While walking around downtown New Haven the other night, I caught a whiff of something I don't normally get to smell - a campfire. Maybe it was just someone burning some leaves in a nearby backyard (I think that's legal in CT), but nevertheless, normally all I smell around New York is garbage or the occasional hot nuts stand. I breathed in that evocative scent of a freshly lit wood-burning fire and was immediately transported back to summer days spent camping in Wisconsin and Northern Michigan, gathering around the fire with my friends, cooking up hot dogs and eating s'mores.

Which got me thinking, "Wow, how long has it been since I've had a s'more?"

To which I answered, "Well, there was that misguided experiment involving leftover Christmas candy and my microwave last January, but that didn't really count."

And then I realized that I was talking to myself while enthusiastically sniffing the air and that even the bums were starting to give me a weird look, so I quickly walked on.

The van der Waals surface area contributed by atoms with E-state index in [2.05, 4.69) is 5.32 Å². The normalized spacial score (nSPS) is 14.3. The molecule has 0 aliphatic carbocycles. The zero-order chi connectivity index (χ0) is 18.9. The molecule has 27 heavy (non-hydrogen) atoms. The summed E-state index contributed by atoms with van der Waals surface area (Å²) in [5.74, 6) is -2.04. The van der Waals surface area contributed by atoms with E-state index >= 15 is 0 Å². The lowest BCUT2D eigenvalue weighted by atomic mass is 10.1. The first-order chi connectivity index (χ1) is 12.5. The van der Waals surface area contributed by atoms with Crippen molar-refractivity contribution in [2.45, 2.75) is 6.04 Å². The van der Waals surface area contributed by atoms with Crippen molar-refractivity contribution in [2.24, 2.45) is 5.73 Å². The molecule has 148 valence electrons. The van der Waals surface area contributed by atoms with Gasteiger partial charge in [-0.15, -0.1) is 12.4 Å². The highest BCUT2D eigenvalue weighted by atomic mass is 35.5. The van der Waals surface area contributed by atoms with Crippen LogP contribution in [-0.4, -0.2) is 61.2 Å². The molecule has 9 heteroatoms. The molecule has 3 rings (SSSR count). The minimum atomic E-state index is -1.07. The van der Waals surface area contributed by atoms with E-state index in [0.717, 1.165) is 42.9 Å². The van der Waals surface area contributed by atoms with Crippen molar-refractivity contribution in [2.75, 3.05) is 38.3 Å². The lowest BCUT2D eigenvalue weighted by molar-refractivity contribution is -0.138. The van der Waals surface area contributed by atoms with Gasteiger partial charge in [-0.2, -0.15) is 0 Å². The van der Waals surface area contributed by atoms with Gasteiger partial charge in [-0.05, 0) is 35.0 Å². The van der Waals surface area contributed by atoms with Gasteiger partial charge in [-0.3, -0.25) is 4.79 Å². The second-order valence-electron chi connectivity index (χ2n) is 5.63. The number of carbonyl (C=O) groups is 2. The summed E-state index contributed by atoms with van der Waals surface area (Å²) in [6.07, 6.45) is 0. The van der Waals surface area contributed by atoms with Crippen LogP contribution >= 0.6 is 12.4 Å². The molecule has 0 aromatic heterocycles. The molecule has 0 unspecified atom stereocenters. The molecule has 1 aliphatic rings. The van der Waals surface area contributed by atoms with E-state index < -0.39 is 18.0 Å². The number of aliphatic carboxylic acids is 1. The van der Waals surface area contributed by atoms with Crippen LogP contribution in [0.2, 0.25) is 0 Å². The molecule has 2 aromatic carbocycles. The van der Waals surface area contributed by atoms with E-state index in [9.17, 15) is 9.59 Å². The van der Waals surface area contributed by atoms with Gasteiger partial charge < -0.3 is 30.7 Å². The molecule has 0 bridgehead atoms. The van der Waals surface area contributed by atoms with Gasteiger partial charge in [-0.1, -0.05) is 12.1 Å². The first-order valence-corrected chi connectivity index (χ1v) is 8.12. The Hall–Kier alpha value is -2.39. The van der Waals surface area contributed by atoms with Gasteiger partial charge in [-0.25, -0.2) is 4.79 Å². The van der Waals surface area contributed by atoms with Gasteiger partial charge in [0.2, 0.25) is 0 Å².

The next day, I combined my great culinary skills with memories of summer, and made these.

6 mini graham cracker crust pie shells
8 oz. Philadelphia Cream Cheese
2 tbsp heavy cream
1/2 cup Nutella hazelnut spread
Marshmallow Fluff, for decoration

How to

In a large bowl, mix together the cream cheese, heavy cream and Nutella until smooth.

Spoon the mixture into each pie shell and refrigerate for about 30 minutes. This will make it easier for you to add the marshmallow topping.

When you're ready to decorate the pies, spread and dollop the Fluff in fun patterns.

Some things I discovered about working with Marshmallow Fluff:
   - It's a feisty condiment, and takes some encouraging to get it to do what you want it to do
   - If your fluff is too stiff to work with, put the entire jar in the microwave for about 10 seconds. This should make it maleable enough to work with for a while. If it starts to re-harden, warm it up again.
   - Disposable applicators are your friends - I used wooden chopsticks and a plastic fork to decorate my pies, because I had no desire to try to scrape fluff off of my silverware.

*Normally, I'd have a few more pictures of the pies. But right after getting the second close-up photo, my phone face-planted itself in the spiral pie. I then learned that of all the things you don't want your phone to be covered in, Marshmallow Fluff is pretty much #1. Luckily, I had invested in one of those plastic screen protectors and my phone is hearty and survived the fall, unscathed. But if you can help it, you should probably keep your phone away from all things Fluff. 

Saturday, April 21, 2012